If Vander Woude saw the throng, he'd say, "Are you kidding me? . . . Don't waste your gas," said one of his sons, Steve Vander Woude of Nokesville, after the service. But "this guy did something saintly, and they wanted to come be a part of it."
Thomas S. Vander Woude, 66, died last week while helping his son Joseph, who has Down syndrome, after he fell into a septic tank while working in the yard, police said. The tank was eight to 10 feet deep, Steve Vander Woude said.
His father climbed into the 2-by-2-foot opening, managed to get under Joseph and was pushing him upward to keep his head above the sewage. Initially, Vander Woude was able to keep his own head above the muck, telling a workman who was helping from above, "You pull, I'll push," Steve Vander Woude said. But he eventually sank and was later pulled out by rescue workers, who were unable to revive him, Prince William County police said.
Joseph, 20, was hospitalized last week with pneumonia but was released Saturday and attended the Mass for his father in a wheelchair, connected to an oxygen tank. His family said doctors expect a full recovery. A few days after his father's death, Joseph's family sat with him in the hospital and explained to him that his father had died.
Upon hearing the news, Joseph "sat back . . . he closed his eyes, his chin quivered, and he started crying," Steve Vander Woude said. "I think he understands as much as he can right now."
Another of Thomas S. Vander Woude's sons, Tom Vander Woude, pastor at Queen of Apostles Catholic Church in Alexandria, gave the homily. In it, he likened his father to Saint Joseph, a man who patiently and quietly supported his family, did odd jobs for those in need and was content to worship God and not seek the limelight, Tom Vander Woude said.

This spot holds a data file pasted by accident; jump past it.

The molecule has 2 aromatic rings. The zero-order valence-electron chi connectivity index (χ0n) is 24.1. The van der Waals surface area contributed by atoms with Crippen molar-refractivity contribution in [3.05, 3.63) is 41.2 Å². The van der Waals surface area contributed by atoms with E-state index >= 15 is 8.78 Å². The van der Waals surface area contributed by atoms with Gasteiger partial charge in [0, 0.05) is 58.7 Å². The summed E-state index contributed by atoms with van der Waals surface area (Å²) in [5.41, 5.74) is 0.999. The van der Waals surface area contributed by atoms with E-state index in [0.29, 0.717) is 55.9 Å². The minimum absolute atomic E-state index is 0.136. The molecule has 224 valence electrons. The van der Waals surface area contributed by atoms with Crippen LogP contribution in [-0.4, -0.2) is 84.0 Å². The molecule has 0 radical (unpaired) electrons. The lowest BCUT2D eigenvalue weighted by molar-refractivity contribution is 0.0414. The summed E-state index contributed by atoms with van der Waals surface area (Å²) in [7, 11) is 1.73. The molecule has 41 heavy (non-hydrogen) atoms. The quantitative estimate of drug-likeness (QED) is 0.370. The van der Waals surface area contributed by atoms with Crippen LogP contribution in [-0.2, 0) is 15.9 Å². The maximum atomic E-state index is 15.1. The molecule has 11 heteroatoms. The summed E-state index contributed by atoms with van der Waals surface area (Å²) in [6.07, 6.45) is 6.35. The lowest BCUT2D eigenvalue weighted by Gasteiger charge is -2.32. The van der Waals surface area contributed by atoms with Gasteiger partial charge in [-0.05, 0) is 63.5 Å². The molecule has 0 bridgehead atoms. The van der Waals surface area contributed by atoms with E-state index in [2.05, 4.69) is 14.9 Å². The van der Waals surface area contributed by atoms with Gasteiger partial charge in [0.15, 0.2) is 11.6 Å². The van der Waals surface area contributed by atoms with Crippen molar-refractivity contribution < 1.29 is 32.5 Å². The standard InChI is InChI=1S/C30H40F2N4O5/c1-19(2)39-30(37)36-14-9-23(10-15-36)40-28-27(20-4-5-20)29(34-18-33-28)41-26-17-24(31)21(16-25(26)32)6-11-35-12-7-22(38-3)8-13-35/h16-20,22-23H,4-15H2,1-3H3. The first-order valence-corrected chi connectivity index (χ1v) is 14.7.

At a reception at Seton School in Manassas, where six of Thomas S. Vander Woude's sons went to school, friends and neighbors traded stories about how Vander Woude had gone out of his way to help them. Fittingly, Tom Vander Woude observed, they were standing on the gym floor that his father had installed.
Mary Heisler, 36, of Nokesville, said she never would have come to Virginia as a teenager, let alone met her future husband, if it had not been for Vander Woude. She was receiving Catholic home schooling in Texas when Vander Woude, who was helping with the home-schooling program at Seton, contacted her father and persuaded him to move 14-year-old Mary and her 11 siblings to Virginia to attend the school.
Her father obliged, sold the house, bought a yellow school bus and drove his family to Prince William County. Money was tight, so Vander Woude took the family into his home for a month before lending them money for a down payment on a house of their own in Manassas, Heisler said.
"He gave us half the home," said Heisler, who met her husband, Tim, at Seton. "I don't think he realized how many people he impacted."
Peter Scheetz, assistant director at Seton, recalled a similar kindness.
"When my wife and I got married, we were trying to buy a townhouse," Scheetz said. "We didn't have any credit. . . . Tom Vander Woude ended up co-signing our loan for our first house."
There were many similar stories about Vander Woude, who served as a pilot during the Vietnam War, a commercial pilot after he returned home and a longtime volunteer coach.
His dying act was, "truly saintly" and "the crown of a whole life of self-giving," Bishop Paul S. Loverde said at the Mass. "May we find in his life inspiration and strength."
Tip O' the Hat to Rocco.
Monday, September 15, 2008
*On the border between France and Switzerland lies the new Large Hadron Collider. This is supposed to be one of the most amazing science experiments ever built. Some think it will unlock multiple secrets of the universe. It might. But, some think it will blow up the planet. I still don't understand the science behind it and this video didn't help too much.
Sunday, September 14, 2008
Friday, September 12, 2008
Some forecasters are predicting that the surge could make Ike one of the most destructive hurricanes of all time.